Traditional ways to tackle the head lice problem
The rise of over-the-counter head lice treatments has made it difficult to know exactly how many people in the U.S. are affected by these blood-sucking parasites each year. The Centers for Disease Control and Prevention have estimated between six and twelve million people are affected by these small pests each year in the U.S. alone. The traditional way of treating head lice remains the most common, with most parents looking to use a combination of a nit comb and a shampoo treatment applied directly to dry hair. Passing a fine-toothed nit comb through the hair remains the most popular way of removing eggs attached to the base of the hair close to the scalp. These eggs are often difficult to spot and can resemble dandruff close to the scalp, which is often used in conjunction with traditional over-the-counter shampoos and prescribed shampoos. The use of a fine-toothed metal nit comb should be repeated every three to four days for at least two weeks or until the infestation is eliminated.
Remain vigilant in the weeks after an infestation
The main reason for the recurrence of an infestation is the lack of repeat treatments undertaken by those who are struggling to clear a head lice infestation. One of the most important aspects of the treatment of head lice is the need for vigilance following an outbreak being identified and treated. Many treatment shampoos detail the need for a second application seven to fourteen days after the initial application takes place but many parents either do not read the directions or fail to complete the second application when required.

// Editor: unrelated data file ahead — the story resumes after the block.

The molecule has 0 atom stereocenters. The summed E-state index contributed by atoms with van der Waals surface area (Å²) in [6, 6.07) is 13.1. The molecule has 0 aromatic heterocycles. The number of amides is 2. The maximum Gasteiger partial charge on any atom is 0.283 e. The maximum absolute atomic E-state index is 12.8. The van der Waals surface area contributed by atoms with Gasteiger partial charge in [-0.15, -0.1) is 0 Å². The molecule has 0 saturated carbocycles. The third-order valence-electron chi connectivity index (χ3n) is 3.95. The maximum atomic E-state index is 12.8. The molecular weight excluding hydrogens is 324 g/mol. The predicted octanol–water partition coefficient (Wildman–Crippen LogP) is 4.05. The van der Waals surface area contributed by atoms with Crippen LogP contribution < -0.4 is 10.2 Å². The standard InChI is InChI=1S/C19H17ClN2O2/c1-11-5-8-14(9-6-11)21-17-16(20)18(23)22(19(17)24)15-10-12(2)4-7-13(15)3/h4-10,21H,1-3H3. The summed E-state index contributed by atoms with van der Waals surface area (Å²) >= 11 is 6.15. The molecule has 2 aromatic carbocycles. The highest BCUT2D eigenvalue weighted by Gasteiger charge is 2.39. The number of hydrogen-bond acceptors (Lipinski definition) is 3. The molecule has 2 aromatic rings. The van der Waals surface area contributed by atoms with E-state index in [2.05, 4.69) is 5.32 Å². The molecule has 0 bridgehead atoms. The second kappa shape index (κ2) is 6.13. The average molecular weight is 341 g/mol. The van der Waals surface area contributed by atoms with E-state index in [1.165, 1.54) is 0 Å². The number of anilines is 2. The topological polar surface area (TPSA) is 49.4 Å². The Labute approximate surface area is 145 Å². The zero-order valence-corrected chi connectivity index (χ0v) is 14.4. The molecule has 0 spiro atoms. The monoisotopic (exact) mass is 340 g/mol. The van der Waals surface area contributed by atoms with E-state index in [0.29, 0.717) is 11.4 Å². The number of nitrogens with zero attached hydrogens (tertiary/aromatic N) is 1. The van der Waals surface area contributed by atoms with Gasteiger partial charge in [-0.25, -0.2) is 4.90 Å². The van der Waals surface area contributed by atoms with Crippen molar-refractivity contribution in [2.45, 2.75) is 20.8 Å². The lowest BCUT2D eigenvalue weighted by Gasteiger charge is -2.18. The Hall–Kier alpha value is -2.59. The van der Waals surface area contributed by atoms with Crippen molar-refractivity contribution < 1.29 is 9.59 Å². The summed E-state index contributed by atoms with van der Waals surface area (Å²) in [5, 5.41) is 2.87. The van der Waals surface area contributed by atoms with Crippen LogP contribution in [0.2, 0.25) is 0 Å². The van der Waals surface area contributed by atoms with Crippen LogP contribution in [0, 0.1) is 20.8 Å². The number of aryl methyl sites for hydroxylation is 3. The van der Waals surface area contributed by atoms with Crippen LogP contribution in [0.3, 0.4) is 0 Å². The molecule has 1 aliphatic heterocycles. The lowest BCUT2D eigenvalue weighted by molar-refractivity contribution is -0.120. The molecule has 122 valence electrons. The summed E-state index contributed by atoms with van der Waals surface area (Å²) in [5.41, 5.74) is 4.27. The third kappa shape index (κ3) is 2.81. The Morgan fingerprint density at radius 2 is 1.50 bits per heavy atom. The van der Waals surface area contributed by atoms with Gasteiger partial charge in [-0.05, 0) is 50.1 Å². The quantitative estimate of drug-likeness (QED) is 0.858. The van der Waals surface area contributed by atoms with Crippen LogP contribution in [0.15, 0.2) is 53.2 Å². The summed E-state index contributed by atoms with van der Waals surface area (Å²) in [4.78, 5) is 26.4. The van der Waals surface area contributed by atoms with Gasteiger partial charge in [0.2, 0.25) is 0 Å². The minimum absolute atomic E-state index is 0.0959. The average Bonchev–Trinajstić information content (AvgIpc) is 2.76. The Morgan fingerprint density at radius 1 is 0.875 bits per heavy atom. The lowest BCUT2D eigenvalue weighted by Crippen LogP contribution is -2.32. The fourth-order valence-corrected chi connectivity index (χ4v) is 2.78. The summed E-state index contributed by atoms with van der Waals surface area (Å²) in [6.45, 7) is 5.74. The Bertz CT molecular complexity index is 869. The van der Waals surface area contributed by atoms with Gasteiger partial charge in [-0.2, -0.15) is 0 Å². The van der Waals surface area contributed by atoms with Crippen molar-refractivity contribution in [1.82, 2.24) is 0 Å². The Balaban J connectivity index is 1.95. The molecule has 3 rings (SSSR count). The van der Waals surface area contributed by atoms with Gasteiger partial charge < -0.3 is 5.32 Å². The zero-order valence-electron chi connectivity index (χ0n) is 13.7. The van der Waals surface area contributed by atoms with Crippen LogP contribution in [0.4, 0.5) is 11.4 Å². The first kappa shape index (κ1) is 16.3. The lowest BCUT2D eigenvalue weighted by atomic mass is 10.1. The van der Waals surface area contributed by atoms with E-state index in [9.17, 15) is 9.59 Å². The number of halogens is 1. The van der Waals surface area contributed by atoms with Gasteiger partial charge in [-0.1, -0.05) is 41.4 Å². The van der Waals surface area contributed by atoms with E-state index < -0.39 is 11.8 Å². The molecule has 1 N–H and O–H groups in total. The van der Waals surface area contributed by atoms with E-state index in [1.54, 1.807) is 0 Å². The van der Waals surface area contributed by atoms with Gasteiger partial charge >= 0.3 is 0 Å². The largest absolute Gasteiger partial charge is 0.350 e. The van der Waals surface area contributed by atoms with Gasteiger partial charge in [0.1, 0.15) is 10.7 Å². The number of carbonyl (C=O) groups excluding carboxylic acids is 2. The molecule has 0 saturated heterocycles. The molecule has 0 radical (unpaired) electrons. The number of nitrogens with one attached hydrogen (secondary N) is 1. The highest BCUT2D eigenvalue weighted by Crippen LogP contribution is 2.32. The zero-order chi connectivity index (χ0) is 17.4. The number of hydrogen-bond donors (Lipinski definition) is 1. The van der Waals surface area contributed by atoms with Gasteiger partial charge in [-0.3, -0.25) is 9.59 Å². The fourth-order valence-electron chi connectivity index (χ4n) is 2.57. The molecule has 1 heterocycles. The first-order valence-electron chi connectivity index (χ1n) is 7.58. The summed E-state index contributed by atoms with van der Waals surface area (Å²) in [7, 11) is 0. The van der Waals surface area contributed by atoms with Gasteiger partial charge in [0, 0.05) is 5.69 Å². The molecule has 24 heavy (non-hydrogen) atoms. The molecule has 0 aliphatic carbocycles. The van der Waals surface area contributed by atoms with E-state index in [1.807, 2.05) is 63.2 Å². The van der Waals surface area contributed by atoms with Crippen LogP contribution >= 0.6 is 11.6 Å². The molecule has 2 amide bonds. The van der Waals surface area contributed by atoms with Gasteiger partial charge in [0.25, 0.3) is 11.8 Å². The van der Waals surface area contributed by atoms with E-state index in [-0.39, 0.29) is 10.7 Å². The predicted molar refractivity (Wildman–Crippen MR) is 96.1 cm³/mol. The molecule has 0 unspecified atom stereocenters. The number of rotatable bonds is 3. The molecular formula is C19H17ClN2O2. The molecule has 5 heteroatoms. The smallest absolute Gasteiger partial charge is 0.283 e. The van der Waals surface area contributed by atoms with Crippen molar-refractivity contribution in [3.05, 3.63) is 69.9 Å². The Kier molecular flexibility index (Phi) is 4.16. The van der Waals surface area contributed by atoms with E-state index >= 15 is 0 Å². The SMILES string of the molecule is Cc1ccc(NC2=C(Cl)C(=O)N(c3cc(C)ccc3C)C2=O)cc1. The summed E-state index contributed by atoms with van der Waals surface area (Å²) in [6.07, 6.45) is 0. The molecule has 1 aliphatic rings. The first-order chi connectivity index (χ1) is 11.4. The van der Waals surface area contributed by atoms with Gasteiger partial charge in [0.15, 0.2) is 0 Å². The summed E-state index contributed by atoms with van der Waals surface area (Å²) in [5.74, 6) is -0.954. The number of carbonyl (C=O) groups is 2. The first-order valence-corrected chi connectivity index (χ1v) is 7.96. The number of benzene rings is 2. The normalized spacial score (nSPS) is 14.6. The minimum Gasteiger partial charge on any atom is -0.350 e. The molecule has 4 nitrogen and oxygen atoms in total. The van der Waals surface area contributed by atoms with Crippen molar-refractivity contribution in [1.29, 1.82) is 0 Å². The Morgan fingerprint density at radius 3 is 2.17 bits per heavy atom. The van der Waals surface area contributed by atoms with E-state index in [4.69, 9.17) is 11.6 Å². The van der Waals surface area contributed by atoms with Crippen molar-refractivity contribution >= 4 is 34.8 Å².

Prevention is often a good option
One of the best treatments for head lice is to try and prevent an outbreak occurring in the first place. Looking for the common signs of head lice in preschool and elementary-age children allows individuals to identify an outbreak as soon as possible after it begins. Head louse is a common problem with over-the-counter products not created to kill the eggs of the louse which can cause a second infestation within two weeks and begin the cycle afresh. A second treatment applied within fourteen days is designed to kill the nymph before it can reach maturity and lay a fresh set of eggs. A common louse infestation does not require any special assistance from pest control companies because these outbreaks are easily handled with over-the-counter or prescription products. Another preventative medicine option is the use of head lice repellent hair bands infused with essential oils created to halt the head louse moving onto the head of a child. These head lice repellent bands are designed to create an environment any louse does not want to live and survive in. Many head lice repellent bands are estimated to be 95 percent effective and last for around two weeks before needing to be changed.